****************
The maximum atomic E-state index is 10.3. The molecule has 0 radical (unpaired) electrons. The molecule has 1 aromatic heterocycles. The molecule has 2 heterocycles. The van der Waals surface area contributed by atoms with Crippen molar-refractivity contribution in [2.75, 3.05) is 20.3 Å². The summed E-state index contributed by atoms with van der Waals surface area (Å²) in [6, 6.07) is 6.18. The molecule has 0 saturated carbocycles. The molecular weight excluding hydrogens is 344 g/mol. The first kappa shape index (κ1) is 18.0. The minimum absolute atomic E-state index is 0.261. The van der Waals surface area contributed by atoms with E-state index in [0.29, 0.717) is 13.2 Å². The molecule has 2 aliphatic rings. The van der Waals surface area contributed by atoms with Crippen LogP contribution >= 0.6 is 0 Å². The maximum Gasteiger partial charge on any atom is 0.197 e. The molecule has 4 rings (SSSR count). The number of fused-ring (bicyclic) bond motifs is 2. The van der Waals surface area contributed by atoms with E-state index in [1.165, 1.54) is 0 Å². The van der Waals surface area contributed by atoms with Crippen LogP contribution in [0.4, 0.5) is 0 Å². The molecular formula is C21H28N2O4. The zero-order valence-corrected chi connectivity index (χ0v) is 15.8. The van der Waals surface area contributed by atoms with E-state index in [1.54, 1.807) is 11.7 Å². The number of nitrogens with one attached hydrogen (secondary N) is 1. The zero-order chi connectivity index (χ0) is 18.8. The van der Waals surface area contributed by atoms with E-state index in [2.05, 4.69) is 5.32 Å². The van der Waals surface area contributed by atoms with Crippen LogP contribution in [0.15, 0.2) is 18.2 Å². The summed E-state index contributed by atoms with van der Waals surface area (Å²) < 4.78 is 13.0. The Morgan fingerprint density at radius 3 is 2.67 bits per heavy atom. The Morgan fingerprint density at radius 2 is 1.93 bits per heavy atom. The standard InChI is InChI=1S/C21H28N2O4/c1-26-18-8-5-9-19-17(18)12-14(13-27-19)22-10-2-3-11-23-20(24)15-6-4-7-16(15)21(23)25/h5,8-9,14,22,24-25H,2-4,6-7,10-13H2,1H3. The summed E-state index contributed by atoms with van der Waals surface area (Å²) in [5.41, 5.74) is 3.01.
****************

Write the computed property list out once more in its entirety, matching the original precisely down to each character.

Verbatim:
The maximum atomic E-state index is 10.3. The molecule has 0 radical (unpaired) electrons. The molecule has 1 aromatic heterocycles. The molecule has 2 heterocycles. The van der Waals surface area contributed by atoms with Crippen molar-refractivity contribution in [2.75, 3.05) is 20.3 Å². The summed E-state index contributed by atoms with van der Waals surface area (Å²) in [6, 6.07) is 6.18. The molecule has 0 saturated carbocycles. The molecular weight excluding hydrogens is 344 g/mol. The first kappa shape index (κ1) is 18.0. The minimum absolute atomic E-state index is 0.261. The van der Waals surface area contributed by atoms with E-state index in [0.29, 0.717) is 13.2 Å². The molecule has 2 aliphatic rings. The van der Waals surface area contributed by atoms with Crippen LogP contribution >= 0.6 is 0 Å². The maximum Gasteiger partial charge on any atom is 0.197 e. The molecule has 4 rings (SSSR count). The number of fused-ring (bicyclic) bond motifs is 2. The van der Waals surface area contributed by atoms with E-state index in [1.165, 1.54) is 0 Å². The van der Waals surface area contributed by atoms with Crippen LogP contribution in [0.4, 0.5) is 0 Å². The molecular formula is C21H28N2O4. The zero-order valence-corrected chi connectivity index (χ0v) is 15.8. The van der Waals surface area contributed by atoms with E-state index in [1.54, 1.807) is 11.7 Å². The number of nitrogens with one attached hydrogen (secondary N) is 1. The zero-order chi connectivity index (χ0) is 18.8. The van der Waals surface area contributed by atoms with E-state index in [2.05, 4.69) is 5.32 Å². The van der Waals surface area contributed by atoms with Crippen LogP contribution in [0.15, 0.2) is 18.2 Å². The summed E-state index contributed by atoms with van der Waals surface area (Å²) < 4.78 is 13.0. The Morgan fingerprint density at radius 3 is 2.67 bits per heavy atom. The Morgan fingerprint density at radius 2 is 1.93 bits per heavy atom. The standard InChI is InChI=1S/C21H28N2O4/c1-26-18-8-5-9-19-17(18)12-14(13-27-19)22-10-2-3-11-23-20(24)15-6-4-7-16(15)21(23)25/h5,8-9,14,22,24-25H,2-4,6-7,10-13H2,1H3. The summed E-state index contributed by atoms with van der Waals surface area (Å²) in [5.41, 5.74) is 3.01.